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Profound Medical has a huge upside, Raymond James says

Profound Medical

Profound Medical Raymond JamesAll systems are go for Profound Medical (Profound Medical Stock Quote, Chart, News TSX:PRN), according to Raymond James analyst Rahul Sarugaser, who reviewed PRN’s third quarter earnings in a report to clients on Thursday. The analyst says he likes the company’s turn to recurring revenue as its primary driver and recommends that investors buy the stock on any dip resulting from the quarterly numbers.

Profound Medical is commercializing its non-invasive, image-guided therapeutic technologies including the TULSA-PRO for the ablation of prostate tissue and the Sonalleve platform for the treatment of uterine fibroids and palliative pain treatment of bone metastases.

The company released its third quarter financials on Thursday for the period ended September 30, 2019, with a number of corporate highlights over the Q3, including its first TULSA-PRO sale in Japan, its receipt of 510(k) clearance from the US Food and Drug Administration to market TULSA-PRO for ablation of prostate tissue, the closing of a share offering for proceeds of $11.5 million as well as a ten-for-one share consolidation and subsequent listing on the Nasdaq Exchange.

“The compelling TACT pivotal trial data announced earlier in the year continues to drive TULSA-PRO adoption in Europe, as reflected by higher third quarter 2019 recurring revenues,” said CEO Arun Menawa in a press release. “Since the recent receipt of FDA clearance to market TULSA-PRO in the United States, our main focus has been on commercialization and we have already visited some 75 US institutions. We are very encouraged by the resounding interest in adopting the technology, such that we expect to have a first commercial TULSA-PRO site operational and treating patients before year-end.”

For the quarter, PRN recorded revenue of $682,000 and a net loss of $6.3 million or $0.57 per share compared to a net loss of $5.1 million or $0.48 per share a year earlier.

Sarugaser says that while the revenue came in lower than his $1.4-million estimate, since recurring revenue is the key for Profound Medical.

“In our earnings preview, we highlighted that in these early days of commercialization revenues are and will continue to be lumpy. Whether total revenue was $0.7 million or $1.9 million we’re not concerned because we have our eye on the prize: recurring revenue,” Sarugaser said.

“We note that all of PRN’s revenue this quarter was in the form of recurring revenue, up 17 per cent from last quarter: a strong signal that utilization of PRN’s existing installed base of TULSA-PRO is ticking up. As such, any weakness in PRN’s stock as a result of this perceived revenue miss, we would see as an opportunity to add to positions,” he added.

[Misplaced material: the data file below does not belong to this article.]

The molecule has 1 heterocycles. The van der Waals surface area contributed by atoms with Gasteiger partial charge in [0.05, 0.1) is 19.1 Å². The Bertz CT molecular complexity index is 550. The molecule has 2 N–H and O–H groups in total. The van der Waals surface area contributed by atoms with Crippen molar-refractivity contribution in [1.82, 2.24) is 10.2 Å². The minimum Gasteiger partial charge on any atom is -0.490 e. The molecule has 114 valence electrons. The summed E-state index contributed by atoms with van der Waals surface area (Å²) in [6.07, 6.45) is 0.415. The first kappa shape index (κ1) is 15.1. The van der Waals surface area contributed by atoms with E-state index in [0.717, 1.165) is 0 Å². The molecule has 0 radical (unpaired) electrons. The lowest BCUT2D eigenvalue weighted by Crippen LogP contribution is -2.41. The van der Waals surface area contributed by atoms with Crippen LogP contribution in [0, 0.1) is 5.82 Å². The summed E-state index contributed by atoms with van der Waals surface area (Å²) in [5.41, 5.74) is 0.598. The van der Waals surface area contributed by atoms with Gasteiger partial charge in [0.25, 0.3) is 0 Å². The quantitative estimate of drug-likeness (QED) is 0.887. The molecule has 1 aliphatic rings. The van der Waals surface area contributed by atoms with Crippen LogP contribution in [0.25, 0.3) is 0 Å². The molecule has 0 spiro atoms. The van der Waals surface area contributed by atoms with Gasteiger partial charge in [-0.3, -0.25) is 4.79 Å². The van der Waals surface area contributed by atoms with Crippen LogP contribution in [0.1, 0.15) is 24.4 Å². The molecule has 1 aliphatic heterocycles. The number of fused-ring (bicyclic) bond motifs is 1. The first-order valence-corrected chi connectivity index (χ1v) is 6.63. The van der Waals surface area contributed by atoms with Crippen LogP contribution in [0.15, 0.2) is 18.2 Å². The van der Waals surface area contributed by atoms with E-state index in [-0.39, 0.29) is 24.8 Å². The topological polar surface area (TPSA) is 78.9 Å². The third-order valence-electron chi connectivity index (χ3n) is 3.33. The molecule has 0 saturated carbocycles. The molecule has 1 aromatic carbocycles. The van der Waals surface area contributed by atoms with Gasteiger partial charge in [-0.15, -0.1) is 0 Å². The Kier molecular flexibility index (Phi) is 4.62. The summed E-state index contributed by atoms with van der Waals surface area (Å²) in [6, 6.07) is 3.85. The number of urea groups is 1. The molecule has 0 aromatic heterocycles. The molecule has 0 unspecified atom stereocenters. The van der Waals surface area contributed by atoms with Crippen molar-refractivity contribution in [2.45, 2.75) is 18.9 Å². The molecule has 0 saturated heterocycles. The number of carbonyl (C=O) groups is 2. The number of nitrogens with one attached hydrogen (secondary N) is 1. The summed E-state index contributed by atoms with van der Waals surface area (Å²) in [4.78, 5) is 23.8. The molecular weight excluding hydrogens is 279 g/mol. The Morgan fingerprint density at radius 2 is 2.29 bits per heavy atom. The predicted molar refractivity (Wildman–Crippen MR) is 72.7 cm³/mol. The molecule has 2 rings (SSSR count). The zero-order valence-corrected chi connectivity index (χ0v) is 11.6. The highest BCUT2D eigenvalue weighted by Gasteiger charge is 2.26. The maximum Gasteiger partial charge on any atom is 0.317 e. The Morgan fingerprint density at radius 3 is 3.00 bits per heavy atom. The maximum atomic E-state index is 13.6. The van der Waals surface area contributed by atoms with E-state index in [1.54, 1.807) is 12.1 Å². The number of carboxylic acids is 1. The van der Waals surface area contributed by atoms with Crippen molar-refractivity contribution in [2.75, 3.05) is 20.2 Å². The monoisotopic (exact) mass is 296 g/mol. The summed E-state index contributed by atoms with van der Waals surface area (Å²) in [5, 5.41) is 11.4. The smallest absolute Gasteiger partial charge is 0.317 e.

Sarugaser says he likes the company’s move toward a pure-play recurring revenue model where medical facilities will be charged a rental and user fee for the TULSA-PRO rather than being charged for the capital equipment.

He also likes management’s planned reimbursement strategy, which involves the aim of submitting by the end of 2019 an application for a “C-Code” which would provide reimbursement for patients treated with TULSA-PRO over a period of three years before PRN secures a full CPT code, a move that is likely to motivate strong adoption, the analyst says, along with increase patient-pay market penetration.

Sarugaser thinks PRN will generate full fiscal 2019 revenue and EPS of $3 million and negative $0.21 per share, respectively, and fiscal 2020 revenue and EPS of $5 million and negative $0.30 per share, respectively.

The analyst is maintaining his “Outperform” rating and $35.00 target for PRN, which translated to a return of 181.6 per cent at the time of publication.

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About The Author /

Cantech Letter founder and editor Nick Waddell has lived in five Canadian provinces and is proud of his country's often overlooked contributions to the world of science and technology. Waddell takes a regular shift on the Canadian media circuit, making appearances on CTV, CBC and BNN, and contributing to publications such as Canadian Business and Business Insider.
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